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Maybe not enough coffee yet today, but I'm confused by this:

"If the plan also has Roth elective deferrals and an in-plan Roth rollover feature, an employee's accounts for elective deferrals, nonelective, matching, and rollover may all contain both Roth and non-Roth accumulations."

Designated Roth accounts are by definition separate accounts under the plan. So I agree with you and Kevin C that the plan can specify the order in which the accounts are reached, or can allow the participant to choose. For example, the IRS has specifically stated that where hardship distributions are allowed, a participant can elect to receive a hardship distribution from his/her designated Roth account (presumably, unless the plan provides otherwise)"

"Since I make designated Roth contributions from after-tax income, can I make tax-free withdrawals from my designated Roth account at any time?

No, the same restrictions on withdrawals that apply to pre-tax elective contributions also apply to designated Roth contributions. If your plan permits distributions from accounts because of hardship, you may choose to receive a hardship distribution from your designated Roth account. The hardship distribution will consist of a pro-rata share of earnings and basis and the earnings portion will be included in gross income unless you have had the designated Roth account for 5 years and are either disabled or over age 59 ½."

https://www.irs.gov/retirement-plans/retirement-plans-faqs-on-designated-roth-accounts

 

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I appreciate all the input, which are consistent with what I thought was probably accepted practice. Seems correct to me, although odd that there is no guidance from IRS really on the issues, other than some inferences that can be drawn from subregulatory guidance, e.g. the FAQ noted by card above.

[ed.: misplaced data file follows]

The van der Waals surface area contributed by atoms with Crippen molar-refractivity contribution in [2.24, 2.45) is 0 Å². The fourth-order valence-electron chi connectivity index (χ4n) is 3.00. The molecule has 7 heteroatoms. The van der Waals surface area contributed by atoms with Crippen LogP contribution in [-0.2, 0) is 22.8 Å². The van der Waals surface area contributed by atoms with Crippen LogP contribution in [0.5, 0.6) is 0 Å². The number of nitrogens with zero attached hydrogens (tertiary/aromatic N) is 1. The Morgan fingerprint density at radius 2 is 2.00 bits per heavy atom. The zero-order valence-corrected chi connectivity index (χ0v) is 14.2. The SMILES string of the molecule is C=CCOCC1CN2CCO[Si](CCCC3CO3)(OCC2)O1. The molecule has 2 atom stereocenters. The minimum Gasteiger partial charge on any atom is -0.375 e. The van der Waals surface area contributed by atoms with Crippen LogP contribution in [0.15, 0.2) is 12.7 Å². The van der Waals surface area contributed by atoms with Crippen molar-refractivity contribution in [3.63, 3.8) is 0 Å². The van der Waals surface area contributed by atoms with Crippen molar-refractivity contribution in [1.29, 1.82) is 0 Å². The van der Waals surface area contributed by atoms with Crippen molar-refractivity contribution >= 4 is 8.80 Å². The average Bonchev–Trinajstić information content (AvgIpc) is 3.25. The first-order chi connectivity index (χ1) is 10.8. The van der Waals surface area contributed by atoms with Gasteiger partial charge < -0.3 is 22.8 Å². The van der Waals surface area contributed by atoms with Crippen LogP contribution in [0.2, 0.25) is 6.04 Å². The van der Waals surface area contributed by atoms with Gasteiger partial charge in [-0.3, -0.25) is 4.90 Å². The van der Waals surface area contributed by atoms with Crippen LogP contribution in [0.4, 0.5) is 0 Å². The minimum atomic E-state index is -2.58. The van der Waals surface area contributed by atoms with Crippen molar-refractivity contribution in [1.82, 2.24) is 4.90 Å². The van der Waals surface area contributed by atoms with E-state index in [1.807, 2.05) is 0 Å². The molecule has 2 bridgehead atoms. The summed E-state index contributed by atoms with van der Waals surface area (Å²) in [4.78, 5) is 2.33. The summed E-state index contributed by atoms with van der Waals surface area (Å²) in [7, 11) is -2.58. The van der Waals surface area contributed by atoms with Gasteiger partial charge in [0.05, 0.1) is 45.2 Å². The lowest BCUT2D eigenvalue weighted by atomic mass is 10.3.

Re the "designated Roth account" concept, it seems to me that it's less an account and more a "tag," since the Roth money in the "designated Roth account" retains the characteristics of the account from which it originated. So if I do an in-plan Roth rollover of amounts from my pre-tax elective deferral account, that money goes into my "designated Roth account," but it retains the distribution rules of its source. Ditto for other source accounts. Or you could look at it the other way around, i.e., all the portions of the designated Roth account are "tagged" with the distribution. Either way, there is in essence an overlap between the designated Roth account and the accounts in which the money originates.

Luke Bailey

Senior Counsel

Clark Hill PLC

214-651-4572 (O) | LBailey@clarkhill.com

2600 Dallas Parkway Suite 600

Frisco, TX 75034

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It does get complex, because you're simultaneously balancing several principles; taxation vs distribution availability.  Merely changing the taxation doesn't change the withdrawal availability; or vice versa.  One consistent underlying principle you'd typically want to maintain is that the participant should have the flexibility determine the desired taxable outcome with respect to the distribution being taken.  Some individuals may want to take the taxation in the current year (e.g. withdrawal from pretax) due to low taxable income for that year.  Others may want to take an available distribution from a Roth source to avoid as much taxation as possible for that withdrawal.  

So, it's only an additional designation by the participant.

Good Luck!

CPC, QPA, QKA, TGPC, ERPA